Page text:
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USA v Bahr

9-16-2013 Oregon:

USA v Bahr

Vacating a sentence and remanding, the panel held that the district court’s consideration, at sentencing, of compelled statements made by the defendant in the course of sex offender treatment during an earlier period of post-prison supervision violated his Fifth Amendment privilege against self-incrimination. The panel left to the district court on remand the determination whether the defendant’s mother’s testimony was admissible.

In 2003, Bahr was convicted of third degree rape under Oregon state law. Upon his release to supervision, Bahr was required to complete an approved sex offender treatment program. The terms of his supervision required adherence to all rules and conditions of the program and noted that the program could include polygraph testing. Bahr was indeed required to take a “full disclosure” polygraph test regarding his sexual history. During the test, he revealed that, as a minor, he had sexual contact with six other minors. He also revealed that, as an adult, he had sexual contact with seven different minors. And he revealed that he had eight to ten sexual encounters with fifteen- or sixteen-year-old girls while he was between eighteen and twenty years old. In another portion of the treatment program, Bahr admitted in a workbook that he had sexually abused eighteen children.

When the government prepared the pre-sentence report (“PSR”) in this case, it included Bahr’s admissions made during the polygraph disclosure and in the workbook exercise (“treatment disclosures”). Bahr moved to suppress the treatment disclosures. The district court denied the motion.1 During the sentencing hearing, the prosecution also called as a witness Sandra Brown, Bahr’s mother, who testified regarding statements Bahr made to her concerning his past sexual misconduct.

The use of the compulsory treatment disclosures at sentencing violated Bahr’s Fifth Amendment privilege against self-incrimination. United States v. Antelope, 395 F.3d 1128, 1133 (9th Cir. 2005). In order to establish a violation, a person must show “(1) that the testimony desired by the government carried the risk of incrimination . . . and (2) that the penalty he suffered amounted to compulsion.” Antelope, 395 F.3d at 1134. Potential violations of the Fifth Amendment are legal questions reviewed de novo. Id. at 1133.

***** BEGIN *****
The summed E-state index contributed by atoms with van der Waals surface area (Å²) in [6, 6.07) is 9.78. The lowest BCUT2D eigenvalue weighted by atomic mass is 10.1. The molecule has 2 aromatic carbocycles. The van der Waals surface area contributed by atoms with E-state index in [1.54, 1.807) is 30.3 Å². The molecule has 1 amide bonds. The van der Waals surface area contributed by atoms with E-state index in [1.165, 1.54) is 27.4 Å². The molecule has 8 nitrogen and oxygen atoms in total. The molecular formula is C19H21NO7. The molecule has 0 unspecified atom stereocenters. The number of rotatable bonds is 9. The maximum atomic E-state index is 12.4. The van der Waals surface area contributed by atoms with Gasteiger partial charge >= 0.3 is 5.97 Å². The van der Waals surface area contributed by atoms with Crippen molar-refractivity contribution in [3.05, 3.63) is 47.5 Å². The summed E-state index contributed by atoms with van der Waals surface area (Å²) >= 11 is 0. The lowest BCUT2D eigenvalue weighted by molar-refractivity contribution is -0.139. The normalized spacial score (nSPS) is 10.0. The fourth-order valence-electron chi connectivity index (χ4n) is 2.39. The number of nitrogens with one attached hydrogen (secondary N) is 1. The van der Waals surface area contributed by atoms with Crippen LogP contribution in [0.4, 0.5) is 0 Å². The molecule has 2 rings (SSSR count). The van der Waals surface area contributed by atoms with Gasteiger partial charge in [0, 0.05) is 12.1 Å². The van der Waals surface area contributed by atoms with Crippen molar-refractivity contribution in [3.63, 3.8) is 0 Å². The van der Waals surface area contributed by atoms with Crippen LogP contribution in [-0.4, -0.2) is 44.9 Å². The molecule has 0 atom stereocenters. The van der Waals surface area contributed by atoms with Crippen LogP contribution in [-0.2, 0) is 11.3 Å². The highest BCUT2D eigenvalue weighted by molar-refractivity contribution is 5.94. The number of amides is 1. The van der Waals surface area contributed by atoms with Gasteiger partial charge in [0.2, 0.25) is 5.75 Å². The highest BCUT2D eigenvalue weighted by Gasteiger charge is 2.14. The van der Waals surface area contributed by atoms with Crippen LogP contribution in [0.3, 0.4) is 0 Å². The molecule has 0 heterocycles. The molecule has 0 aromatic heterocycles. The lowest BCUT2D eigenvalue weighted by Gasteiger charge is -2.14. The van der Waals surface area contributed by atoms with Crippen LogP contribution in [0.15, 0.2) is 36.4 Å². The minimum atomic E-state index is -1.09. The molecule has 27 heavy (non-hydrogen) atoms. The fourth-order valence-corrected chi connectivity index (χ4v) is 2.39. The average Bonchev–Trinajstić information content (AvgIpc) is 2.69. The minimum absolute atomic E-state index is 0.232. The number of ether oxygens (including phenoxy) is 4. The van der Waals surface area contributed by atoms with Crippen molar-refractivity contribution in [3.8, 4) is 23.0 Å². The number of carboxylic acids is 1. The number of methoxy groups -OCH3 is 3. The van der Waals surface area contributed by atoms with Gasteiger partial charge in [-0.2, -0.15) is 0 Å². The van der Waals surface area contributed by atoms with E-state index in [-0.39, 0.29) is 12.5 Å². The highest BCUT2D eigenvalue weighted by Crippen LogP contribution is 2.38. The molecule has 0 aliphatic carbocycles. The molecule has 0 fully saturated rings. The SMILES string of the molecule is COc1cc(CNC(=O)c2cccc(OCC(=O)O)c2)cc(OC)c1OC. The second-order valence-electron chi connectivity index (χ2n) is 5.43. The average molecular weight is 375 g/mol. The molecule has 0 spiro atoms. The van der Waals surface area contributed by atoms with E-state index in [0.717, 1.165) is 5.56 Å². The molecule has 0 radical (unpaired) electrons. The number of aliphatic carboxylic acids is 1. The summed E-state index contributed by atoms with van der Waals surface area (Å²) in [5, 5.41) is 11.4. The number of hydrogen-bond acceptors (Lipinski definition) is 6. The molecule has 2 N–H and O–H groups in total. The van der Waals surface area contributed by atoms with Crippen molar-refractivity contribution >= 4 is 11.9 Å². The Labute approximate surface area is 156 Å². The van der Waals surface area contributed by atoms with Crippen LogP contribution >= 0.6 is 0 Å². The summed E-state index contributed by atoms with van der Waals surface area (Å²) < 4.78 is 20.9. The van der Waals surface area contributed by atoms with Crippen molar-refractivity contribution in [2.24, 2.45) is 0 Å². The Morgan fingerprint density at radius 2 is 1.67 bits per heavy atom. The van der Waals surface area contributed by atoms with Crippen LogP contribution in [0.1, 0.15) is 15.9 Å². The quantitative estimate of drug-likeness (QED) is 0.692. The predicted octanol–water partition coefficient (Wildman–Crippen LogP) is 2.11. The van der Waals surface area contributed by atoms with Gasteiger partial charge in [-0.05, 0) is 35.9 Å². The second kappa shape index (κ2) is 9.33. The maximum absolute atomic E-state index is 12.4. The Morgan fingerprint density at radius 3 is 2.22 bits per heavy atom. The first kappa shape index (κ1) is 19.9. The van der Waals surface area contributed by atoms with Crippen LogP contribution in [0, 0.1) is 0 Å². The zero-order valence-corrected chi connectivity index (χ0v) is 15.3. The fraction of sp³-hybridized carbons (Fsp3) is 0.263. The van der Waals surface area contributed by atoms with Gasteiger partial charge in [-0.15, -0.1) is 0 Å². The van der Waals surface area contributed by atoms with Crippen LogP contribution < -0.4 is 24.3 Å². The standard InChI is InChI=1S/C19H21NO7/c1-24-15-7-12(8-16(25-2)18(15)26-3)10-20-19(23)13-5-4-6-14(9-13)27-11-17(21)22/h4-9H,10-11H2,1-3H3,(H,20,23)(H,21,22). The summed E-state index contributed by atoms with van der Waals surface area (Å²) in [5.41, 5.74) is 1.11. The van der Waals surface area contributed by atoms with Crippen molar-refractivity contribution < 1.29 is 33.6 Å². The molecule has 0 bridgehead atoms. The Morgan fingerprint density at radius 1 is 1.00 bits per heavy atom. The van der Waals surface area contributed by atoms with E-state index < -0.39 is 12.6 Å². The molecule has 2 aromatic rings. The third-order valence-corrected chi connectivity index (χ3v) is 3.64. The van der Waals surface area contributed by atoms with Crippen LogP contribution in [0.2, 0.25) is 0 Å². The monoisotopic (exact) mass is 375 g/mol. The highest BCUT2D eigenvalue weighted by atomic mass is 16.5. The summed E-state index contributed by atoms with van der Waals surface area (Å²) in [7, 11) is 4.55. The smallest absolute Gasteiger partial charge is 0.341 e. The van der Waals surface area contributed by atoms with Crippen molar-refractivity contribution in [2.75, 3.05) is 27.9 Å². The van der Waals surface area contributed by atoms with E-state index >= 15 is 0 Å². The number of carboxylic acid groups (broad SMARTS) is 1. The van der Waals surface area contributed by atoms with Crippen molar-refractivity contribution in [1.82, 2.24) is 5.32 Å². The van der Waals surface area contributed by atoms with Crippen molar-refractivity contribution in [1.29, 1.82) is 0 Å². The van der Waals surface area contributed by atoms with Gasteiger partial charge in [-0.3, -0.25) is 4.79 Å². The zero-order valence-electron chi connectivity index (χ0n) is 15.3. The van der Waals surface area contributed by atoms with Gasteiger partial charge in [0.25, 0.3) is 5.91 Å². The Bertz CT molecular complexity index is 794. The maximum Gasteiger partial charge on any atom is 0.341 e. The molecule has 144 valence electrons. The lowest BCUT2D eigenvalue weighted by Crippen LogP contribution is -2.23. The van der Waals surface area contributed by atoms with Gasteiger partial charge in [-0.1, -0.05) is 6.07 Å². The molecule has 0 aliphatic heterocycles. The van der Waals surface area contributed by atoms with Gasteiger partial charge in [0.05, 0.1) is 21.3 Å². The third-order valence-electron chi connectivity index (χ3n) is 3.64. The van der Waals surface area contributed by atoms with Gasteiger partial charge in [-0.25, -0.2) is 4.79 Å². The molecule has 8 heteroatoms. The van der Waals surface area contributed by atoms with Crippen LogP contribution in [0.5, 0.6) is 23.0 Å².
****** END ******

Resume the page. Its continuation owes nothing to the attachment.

We make clear now that the use of unconstitutionally compelled statements to determine a sentence in a later, unrelated criminal proceeding is unconstitutional. The Supreme Court has recognized that the Fifth Amendment’s protections extend to the sentencing phase of a criminal case. Mitchell v. United States, 526 U.S. 314, 327–28 (1999). We have recognized that those protections also extend to separate criminal proceedings. United States v. Saechao, 418 F.3d 1073, 1081 (9th Cir. 2005). Thus, in accord with this court’s precedent, we hold that the district court’s consideration of the treatment disclosures violated Bahr’s Fifth Amendment rights.

... ... ...

Because the district court erred in considering Bahr’s compelled statements obtained in violation of Bahr’s Fifth Amendment privilege against self-incrimination, we remand for re-sentencing. We leave the issue of the admissibility of Brown’s testimony for the district court on remand, and we decline to reassign this case, as Bahr urges. If any revisions or redactions to the PSR must be made in light of our ruling, the district court should have the first opportunity to address those alterations. SENTENCE VACATED AND REMANDED.

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